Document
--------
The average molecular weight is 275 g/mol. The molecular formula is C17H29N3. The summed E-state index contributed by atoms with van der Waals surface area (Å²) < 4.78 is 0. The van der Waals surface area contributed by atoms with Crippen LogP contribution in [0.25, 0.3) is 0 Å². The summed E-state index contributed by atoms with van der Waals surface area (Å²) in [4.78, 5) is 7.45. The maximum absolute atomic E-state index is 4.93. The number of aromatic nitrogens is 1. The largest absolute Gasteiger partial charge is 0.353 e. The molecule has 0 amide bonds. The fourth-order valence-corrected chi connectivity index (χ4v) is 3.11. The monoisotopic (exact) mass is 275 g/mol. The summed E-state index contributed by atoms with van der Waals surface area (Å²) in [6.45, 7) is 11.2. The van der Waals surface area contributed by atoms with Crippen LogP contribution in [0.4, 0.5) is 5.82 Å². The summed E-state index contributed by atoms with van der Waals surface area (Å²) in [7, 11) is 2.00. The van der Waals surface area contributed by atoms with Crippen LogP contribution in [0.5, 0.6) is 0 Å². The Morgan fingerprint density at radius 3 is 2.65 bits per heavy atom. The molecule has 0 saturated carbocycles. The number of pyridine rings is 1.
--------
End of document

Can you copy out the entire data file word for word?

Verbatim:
The average molecular weight is 275 g/mol. The molecular formula is C17H29N3. The summed E-state index contributed by atoms with van der Waals surface area (Å²) < 4.78 is 0. The van der Waals surface area contributed by atoms with Crippen LogP contribution in [0.25, 0.3) is 0 Å². The summed E-state index contributed by atoms with van der Waals surface area (Å²) in [4.78, 5) is 7.45. The maximum absolute atomic E-state index is 4.93. The number of aromatic nitrogens is 1. The largest absolute Gasteiger partial charge is 0.353 e. The molecule has 0 amide bonds. The fourth-order valence-corrected chi connectivity index (χ4v) is 3.11. The monoisotopic (exact) mass is 275 g/mol. The summed E-state index contributed by atoms with van der Waals surface area (Å²) in [6.45, 7) is 11.2. The van der Waals surface area contributed by atoms with Crippen LogP contribution in [0.4, 0.5) is 5.82 Å². The summed E-state index contributed by atoms with van der Waals surface area (Å²) in [7, 11) is 2.00. The van der Waals surface area contributed by atoms with Crippen LogP contribution in [0.5, 0.6) is 0 Å². The Morgan fingerprint density at radius 3 is 2.65 bits per heavy atom. The molecule has 0 saturated carbocycles. The number of pyridine rings is 1.